Resourcefulness - Let’s face it, we all took math and science a long time ago. A lot has changed since then and we probably didn’t commit everything to memory. So think back the last time your kid brought you a math problem from their homework that you didn’t know the answer to. Maybe you read the textbook. Perhaps you watched a YouTube video. Whatever method you tried, you were able to find the answer and help guide them towards a solution. Addressing technical questions as a pre-sales professional is no different. You will never have all the answers, but you should be able to find them.

So you can see from these five examples, you actually have a lot more pre-sales related skills then perhaps you realized. Now it’s time to hone in on what’s missing and take your first steps towards your journey into pre-sales.

Where to Focus Next

To begin your journey into your first pre-sales role, there are four tasks that you need to accomplish next. Let’s look at them in order.

Choose an Industry

A common mistake I see when talking to parents that are transitioning back into the workforce is being too broad in what they are looking for. The same is true for pre-sales. Before you start applying to a single role, you need to have a look at the different industries that are out there and find what appeals to you.

For example, I work in the cybersecurity industry (which in and of itself is huge). Perhaps you have an interest in healthcare or manufacturing? Maybe you have an affinity for the public sector? Regardless of which industries catch your eye, explore some job postings and talk to a few folks in each to get a sense of if it’s really for you. You don’t have to niche yourself down at this point, but you should have one or two industries that you can target.

Shape Your Story: Transitioning Parent

Once you know what industries you are going to target, and you’ve done some skill mapping, it’s time to start crafting your story. This should include a few elements:

  • Your “why”, what is driving you into pre-sales
  • How your unique skills can make an impact
  • Your approach to overcoming obstacles

As you start to create your narrative, imagine you are talking to a hiring manager. What tone would you use? How would you weave in life stories to support your unique abilities? Once you are done making notes and crafting your narrative, create two versions; a 30 second version and a 2 minute version. This will allow you to make use of each depending on the situation you are in.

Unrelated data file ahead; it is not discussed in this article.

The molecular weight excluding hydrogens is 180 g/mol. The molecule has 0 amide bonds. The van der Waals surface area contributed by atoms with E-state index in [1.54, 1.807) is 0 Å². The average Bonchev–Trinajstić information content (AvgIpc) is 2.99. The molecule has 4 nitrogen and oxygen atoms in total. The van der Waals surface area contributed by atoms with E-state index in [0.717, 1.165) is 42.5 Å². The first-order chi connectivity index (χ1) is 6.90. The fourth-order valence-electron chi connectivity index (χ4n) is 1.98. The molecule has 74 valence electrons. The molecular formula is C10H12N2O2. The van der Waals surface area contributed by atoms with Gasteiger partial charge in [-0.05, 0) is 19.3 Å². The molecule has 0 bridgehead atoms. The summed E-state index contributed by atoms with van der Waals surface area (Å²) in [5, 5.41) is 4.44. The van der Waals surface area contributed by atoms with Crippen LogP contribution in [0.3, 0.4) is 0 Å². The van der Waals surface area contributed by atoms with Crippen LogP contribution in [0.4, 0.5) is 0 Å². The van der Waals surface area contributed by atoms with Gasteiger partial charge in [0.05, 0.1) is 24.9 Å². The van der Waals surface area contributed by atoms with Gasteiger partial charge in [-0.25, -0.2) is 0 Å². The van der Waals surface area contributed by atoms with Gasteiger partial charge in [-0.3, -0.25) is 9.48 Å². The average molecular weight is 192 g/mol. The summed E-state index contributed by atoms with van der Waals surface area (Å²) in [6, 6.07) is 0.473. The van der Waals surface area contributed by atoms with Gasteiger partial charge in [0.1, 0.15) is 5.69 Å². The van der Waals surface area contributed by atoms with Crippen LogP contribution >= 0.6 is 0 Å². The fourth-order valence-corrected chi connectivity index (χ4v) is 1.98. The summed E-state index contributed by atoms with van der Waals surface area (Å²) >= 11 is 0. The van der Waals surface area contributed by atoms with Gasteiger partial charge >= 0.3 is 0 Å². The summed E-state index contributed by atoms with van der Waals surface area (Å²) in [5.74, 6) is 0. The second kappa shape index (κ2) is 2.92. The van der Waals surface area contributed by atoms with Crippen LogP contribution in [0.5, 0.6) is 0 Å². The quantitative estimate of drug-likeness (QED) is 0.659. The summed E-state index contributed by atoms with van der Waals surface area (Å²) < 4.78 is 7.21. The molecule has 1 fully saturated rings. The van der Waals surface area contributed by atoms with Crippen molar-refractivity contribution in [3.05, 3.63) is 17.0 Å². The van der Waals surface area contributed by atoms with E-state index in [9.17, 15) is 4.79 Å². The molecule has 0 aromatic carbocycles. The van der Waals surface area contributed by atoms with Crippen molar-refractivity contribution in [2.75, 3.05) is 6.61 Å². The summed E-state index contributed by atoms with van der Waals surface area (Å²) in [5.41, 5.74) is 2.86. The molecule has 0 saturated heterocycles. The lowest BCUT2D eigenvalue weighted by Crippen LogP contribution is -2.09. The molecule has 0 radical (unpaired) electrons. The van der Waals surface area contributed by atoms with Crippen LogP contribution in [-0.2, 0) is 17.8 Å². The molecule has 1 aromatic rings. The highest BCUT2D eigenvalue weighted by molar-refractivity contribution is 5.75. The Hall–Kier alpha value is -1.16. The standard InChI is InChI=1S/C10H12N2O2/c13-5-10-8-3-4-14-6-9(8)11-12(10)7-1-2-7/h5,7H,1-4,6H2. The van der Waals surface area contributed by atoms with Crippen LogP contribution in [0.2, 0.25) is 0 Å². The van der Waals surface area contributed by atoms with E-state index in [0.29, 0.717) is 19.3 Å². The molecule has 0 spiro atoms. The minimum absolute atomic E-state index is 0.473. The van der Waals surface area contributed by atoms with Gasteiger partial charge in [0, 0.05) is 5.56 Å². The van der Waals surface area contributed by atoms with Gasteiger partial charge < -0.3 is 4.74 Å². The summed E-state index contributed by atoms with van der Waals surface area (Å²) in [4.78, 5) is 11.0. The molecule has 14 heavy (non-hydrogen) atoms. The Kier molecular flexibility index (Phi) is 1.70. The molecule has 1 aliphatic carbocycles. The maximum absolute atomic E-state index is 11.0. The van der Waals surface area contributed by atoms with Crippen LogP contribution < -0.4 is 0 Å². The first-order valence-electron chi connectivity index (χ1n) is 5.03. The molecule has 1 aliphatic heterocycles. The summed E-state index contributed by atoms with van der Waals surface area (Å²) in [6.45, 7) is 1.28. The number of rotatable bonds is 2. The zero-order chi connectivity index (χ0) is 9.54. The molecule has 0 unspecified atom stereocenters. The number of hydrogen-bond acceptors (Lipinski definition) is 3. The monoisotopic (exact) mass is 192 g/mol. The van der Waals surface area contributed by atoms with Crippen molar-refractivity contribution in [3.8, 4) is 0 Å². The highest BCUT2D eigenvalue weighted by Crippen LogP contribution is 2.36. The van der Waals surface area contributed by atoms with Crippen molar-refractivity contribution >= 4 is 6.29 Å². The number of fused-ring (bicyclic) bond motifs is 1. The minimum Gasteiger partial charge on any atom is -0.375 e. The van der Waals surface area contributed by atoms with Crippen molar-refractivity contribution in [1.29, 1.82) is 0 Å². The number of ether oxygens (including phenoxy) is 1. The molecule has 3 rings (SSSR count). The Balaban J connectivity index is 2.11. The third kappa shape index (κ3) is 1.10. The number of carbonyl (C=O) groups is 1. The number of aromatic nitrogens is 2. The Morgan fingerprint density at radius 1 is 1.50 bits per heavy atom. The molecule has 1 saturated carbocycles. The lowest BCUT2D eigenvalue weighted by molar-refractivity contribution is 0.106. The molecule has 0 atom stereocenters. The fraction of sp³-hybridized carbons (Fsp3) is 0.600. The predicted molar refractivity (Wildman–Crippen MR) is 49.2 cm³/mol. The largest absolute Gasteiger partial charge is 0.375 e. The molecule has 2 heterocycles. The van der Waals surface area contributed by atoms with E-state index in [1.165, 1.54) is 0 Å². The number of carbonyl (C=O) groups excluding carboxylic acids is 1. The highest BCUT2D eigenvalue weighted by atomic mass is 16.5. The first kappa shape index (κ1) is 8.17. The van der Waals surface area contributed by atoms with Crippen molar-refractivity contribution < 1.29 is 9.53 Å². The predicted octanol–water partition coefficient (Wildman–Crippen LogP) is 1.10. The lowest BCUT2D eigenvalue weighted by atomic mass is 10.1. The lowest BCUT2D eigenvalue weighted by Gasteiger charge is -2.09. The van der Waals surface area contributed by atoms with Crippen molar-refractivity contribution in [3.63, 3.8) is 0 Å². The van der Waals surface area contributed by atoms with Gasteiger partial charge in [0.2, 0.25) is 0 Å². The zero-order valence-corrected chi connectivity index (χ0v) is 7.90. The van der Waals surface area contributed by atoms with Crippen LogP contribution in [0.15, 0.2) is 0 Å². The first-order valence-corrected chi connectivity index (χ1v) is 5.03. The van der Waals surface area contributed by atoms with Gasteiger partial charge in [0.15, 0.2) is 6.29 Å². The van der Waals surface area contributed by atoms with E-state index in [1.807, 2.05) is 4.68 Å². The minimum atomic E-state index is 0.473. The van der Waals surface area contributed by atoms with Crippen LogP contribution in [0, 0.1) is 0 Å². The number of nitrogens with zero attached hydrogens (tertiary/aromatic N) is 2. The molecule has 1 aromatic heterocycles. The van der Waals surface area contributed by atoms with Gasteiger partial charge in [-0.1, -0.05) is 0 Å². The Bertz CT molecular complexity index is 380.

Lastly, record yourself delivering your story. Make sure, above all else, that you appear confident and calm in your delivery.

Update Your Resume + Digital Profiles

While this should be the easiest step on your to-do list, it’s also the most tedious. You will need to update your resume, LinkedIn, website (if you have one), and any other digital profiles for consistency. Each digital profile should include relevant experience, any projects that will help you stand out, and your story. Make sure you have a recent photo for each profile as well.

Tip: LinkedIn recently added a job type for parents that stepped out of the workforce to take care of kids. Make sure you include this amidst your other professional experience.

Above all else, remember that your digital profiles should be concise! No hiring manager, HR professional, or really anyone for that matter, wants to read a novel.

Reach Out to Hiring Managers

You are almost there! Your last task is to start assembling a list of jobs that you want to apply to. Now this isn’t as simple as applying to a job because the world doesn’t work that way anymore. From insane competition to needing to really stand out, you’ll need to be very targeted and specific for each role you apply too.

Reach out to those that already work for the organization. Make a connection with the talent acquisition folks. Finally, submit your application AND reach out to the hiring manager with a personal note on the impact you can make in the role. Remember to lean on your unique story to help you rise above the noise.

Good luck and I hope to see you in your future pre-sales role soon!